Whether for love or money, leaving is an incredibly difficult thing to do. Sometimes, it’s an impossible one. It’s financially impossible when you’re underwater on your mortgage or you have a spouse who is nailed down where you are. It’s personally impossible if you have family to take care of. Moving for money is also not a broader solution to the economy. There are 20,000 jobs in North Dakota, and far more than that looking and waiting for work.
For some, though, it represents a fantastic opportunity. A friend of mine from out west has hit a dead end, career-wise, and is considering getting a commercial drivers license and heading east. It would mean being away from his wife and step-children for six months of the year, but in that time he can earn more than he earns year around where he currently lives. People like myself who need reintroduction into the workforce when all else fails. Kids just getting started in need of experience and job skills.
When I was substitute teaching in a decaying Mountain Western town, I was always depressed at the dim prospects of a lot of the students I saw over. Many of the best and brightest would leave for the bright lights of Denver, Seattle, or Salt Lake City. But the rest? What of the rest? Towards the end of the year I would start getting more high school assignments and I heard a lot of them talking about what they planned to do next. College, for some. Others talked about going east to the oil fields.
The New York Times published a piece on young people in Montana going straight to the fields out of high school. The piece had a somber tone, but for a lot of the kids it truly is a great opportunity straight out of the gate. There are opportunities for people just graduating college as well, as the South Dakota School of Mines at least temporarily passed Harvard for graduate incomes. Obviously, that’s major-dependent, but opportunities abound.
I don’t begrudge those who look at North Dakota and think about living in a trailer (or worse) and living amidst the chaos, and simply want no piece of it. I don’t blame those who don’t want to leave family behind. I know that a lot of people can’t. I also know that the life calculations are going to be different for everybody. Ten years ago, North Dakota would have been a lot less unattractive to me than it is now, and ten years from now it will likely be more unattractive, and that’s despite holding a lot of the “me” of the equation constant.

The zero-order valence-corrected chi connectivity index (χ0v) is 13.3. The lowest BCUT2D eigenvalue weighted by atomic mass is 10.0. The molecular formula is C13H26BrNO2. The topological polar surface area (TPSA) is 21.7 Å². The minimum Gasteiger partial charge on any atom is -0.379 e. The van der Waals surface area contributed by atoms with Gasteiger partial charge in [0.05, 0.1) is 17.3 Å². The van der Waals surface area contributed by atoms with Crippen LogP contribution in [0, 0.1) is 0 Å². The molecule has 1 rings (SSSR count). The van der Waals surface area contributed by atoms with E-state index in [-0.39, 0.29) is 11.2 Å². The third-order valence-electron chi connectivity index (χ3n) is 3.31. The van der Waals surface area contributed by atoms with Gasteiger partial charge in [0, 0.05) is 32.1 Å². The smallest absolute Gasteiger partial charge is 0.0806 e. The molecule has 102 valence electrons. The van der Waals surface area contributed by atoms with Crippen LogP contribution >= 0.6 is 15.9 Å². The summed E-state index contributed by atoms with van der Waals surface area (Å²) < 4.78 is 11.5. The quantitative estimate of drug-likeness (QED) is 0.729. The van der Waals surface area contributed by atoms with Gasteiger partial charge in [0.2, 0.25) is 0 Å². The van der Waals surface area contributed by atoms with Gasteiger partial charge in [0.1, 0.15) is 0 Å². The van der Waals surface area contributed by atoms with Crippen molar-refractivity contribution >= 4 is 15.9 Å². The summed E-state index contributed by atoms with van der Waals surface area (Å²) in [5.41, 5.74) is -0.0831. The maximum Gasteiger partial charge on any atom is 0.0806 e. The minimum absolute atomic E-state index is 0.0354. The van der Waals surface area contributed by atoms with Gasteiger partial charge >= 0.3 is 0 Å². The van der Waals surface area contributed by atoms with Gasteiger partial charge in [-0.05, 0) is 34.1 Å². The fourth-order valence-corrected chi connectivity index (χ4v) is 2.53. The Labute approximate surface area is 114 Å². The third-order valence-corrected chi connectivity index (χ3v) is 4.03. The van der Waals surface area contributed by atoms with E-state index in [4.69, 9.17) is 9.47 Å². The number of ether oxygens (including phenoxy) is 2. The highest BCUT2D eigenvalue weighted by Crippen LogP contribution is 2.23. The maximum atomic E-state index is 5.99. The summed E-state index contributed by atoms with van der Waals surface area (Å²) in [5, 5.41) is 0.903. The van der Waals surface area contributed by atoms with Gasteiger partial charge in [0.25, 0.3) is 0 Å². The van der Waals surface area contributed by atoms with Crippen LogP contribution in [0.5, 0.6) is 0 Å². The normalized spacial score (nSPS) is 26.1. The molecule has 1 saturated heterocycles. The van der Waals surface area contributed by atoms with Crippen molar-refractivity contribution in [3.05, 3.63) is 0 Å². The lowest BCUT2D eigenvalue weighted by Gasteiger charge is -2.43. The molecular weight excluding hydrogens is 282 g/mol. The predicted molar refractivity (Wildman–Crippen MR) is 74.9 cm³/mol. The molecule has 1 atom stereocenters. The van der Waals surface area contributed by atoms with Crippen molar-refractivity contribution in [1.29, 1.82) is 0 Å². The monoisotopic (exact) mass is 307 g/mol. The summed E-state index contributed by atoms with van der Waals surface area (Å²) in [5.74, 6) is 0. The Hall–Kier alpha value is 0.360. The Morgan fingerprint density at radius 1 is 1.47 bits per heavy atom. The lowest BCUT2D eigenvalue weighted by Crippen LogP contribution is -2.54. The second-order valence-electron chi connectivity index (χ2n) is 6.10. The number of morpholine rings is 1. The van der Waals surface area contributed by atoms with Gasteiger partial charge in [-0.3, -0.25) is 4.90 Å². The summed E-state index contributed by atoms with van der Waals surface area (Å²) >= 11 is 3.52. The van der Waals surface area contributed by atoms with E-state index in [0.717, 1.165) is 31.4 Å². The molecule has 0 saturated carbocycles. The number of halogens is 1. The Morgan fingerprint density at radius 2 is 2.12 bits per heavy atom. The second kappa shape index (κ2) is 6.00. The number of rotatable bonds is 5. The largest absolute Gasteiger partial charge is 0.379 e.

I don’t blame those who don’t want to take the journey. I can’t blame those who can’t. I am not unsympathetic to those who don’t want to. But I wholeheartedly celebrate those who can and do.
Beneath the weeds, through all of the chaos, lies opportunity. The vast majority of the chaos caused by that very opportunity. It’s the bad that comes with the good. They are all textures of an unspeakably beautiful painting. When you attract the good, you attract the bad. Rapid growth is by its nature chaotic, but with it lies opportunity. Beautiful, scary, wonderful, chaotic, glorious opportunity.
While it’s not for everybody, and it’s not a universal solution, but for those of whom it is an opportunity? I’m giddy and elated that it’s there.
As time passes, it too will eventually pass. Hopefully it will be because we have made innovations in renewables that render such resource exploitation unnecessary. Or else, eventually that particular well will run dry. Perhaps to be replaced by another somewhere else, or perhaps not. Maybe replaced by some new wizbang technology that will allow us to turn the entirety of northern Nevada into a power generator for the entire country. Hopefully, some new industry will come along somewhere and put us to work.
If something else does come along, it will likely cause chaos wherever it occurs. And it will be beautiful.